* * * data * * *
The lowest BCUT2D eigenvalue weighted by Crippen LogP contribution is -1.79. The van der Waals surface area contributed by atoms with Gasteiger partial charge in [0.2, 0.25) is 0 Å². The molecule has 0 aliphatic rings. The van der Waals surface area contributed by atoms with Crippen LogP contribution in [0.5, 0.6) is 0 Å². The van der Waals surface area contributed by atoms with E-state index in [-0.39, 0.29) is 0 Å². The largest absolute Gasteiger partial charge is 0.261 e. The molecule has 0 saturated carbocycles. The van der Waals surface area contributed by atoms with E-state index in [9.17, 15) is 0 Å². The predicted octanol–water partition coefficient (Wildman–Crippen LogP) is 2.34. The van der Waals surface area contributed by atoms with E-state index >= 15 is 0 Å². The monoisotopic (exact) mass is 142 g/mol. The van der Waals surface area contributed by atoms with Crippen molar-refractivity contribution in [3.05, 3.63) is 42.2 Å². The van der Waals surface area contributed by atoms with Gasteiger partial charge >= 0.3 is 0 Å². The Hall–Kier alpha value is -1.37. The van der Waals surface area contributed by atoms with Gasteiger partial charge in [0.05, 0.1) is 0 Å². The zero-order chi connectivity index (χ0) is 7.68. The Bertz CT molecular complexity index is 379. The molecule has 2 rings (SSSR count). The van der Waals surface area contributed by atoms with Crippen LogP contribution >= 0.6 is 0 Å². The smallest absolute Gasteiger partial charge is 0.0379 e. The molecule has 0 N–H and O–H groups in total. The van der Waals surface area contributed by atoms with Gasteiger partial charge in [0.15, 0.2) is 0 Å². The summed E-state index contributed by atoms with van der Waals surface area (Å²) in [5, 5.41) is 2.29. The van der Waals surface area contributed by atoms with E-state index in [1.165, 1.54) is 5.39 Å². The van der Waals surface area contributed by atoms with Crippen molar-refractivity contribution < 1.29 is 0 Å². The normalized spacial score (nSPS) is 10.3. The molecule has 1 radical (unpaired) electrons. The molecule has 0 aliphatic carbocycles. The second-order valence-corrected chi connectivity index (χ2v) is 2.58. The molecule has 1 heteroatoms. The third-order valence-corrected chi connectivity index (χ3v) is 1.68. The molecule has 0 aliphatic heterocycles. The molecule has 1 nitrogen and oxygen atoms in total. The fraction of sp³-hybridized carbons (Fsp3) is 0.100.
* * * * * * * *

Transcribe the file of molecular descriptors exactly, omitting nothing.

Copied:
The lowest BCUT2D eigenvalue weighted by Crippen LogP contribution is -1.79. The van der Waals surface area contributed by atoms with Gasteiger partial charge in [0.2, 0.25) is 0 Å². The molecule has 0 aliphatic rings. The van der Waals surface area contributed by atoms with Crippen LogP contribution in [0.5, 0.6) is 0 Å². The van der Waals surface area contributed by atoms with E-state index in [-0.39, 0.29) is 0 Å². The largest absolute Gasteiger partial charge is 0.261 e. The molecule has 0 saturated carbocycles. The van der Waals surface area contributed by atoms with E-state index in [9.17, 15) is 0 Å². The predicted octanol–water partition coefficient (Wildman–Crippen LogP) is 2.34. The van der Waals surface area contributed by atoms with E-state index >= 15 is 0 Å². The monoisotopic (exact) mass is 142 g/mol. The van der Waals surface area contributed by atoms with Crippen molar-refractivity contribution in [3.05, 3.63) is 42.2 Å². The van der Waals surface area contributed by atoms with Gasteiger partial charge >= 0.3 is 0 Å². The Hall–Kier alpha value is -1.37. The van der Waals surface area contributed by atoms with Gasteiger partial charge in [0.05, 0.1) is 0 Å². The zero-order chi connectivity index (χ0) is 7.68. The Bertz CT molecular complexity index is 379. The molecule has 2 rings (SSSR count). The van der Waals surface area contributed by atoms with Crippen LogP contribution >= 0.6 is 0 Å². The smallest absolute Gasteiger partial charge is 0.0379 e. The molecule has 0 N–H and O–H groups in total. The van der Waals surface area contributed by atoms with Gasteiger partial charge in [0.15, 0.2) is 0 Å². The summed E-state index contributed by atoms with van der Waals surface area (Å²) in [5, 5.41) is 2.29. The van der Waals surface area contributed by atoms with E-state index in [1.165, 1.54) is 5.39 Å². The van der Waals surface area contributed by atoms with Crippen molar-refractivity contribution < 1.29 is 0 Å². The normalized spacial score (nSPS) is 10.3. The molecule has 1 radical (unpaired) electrons. The molecule has 0 aliphatic carbocycles. The second-order valence-corrected chi connectivity index (χ2v) is 2.58. The molecule has 1 heteroatoms. The third-order valence-corrected chi connectivity index (χ3v) is 1.68. The molecule has 0 aliphatic heterocycles. The molecule has 1 nitrogen and oxygen atoms in total. The fraction of sp³-hybridized carbons (Fsp3) is 0.100.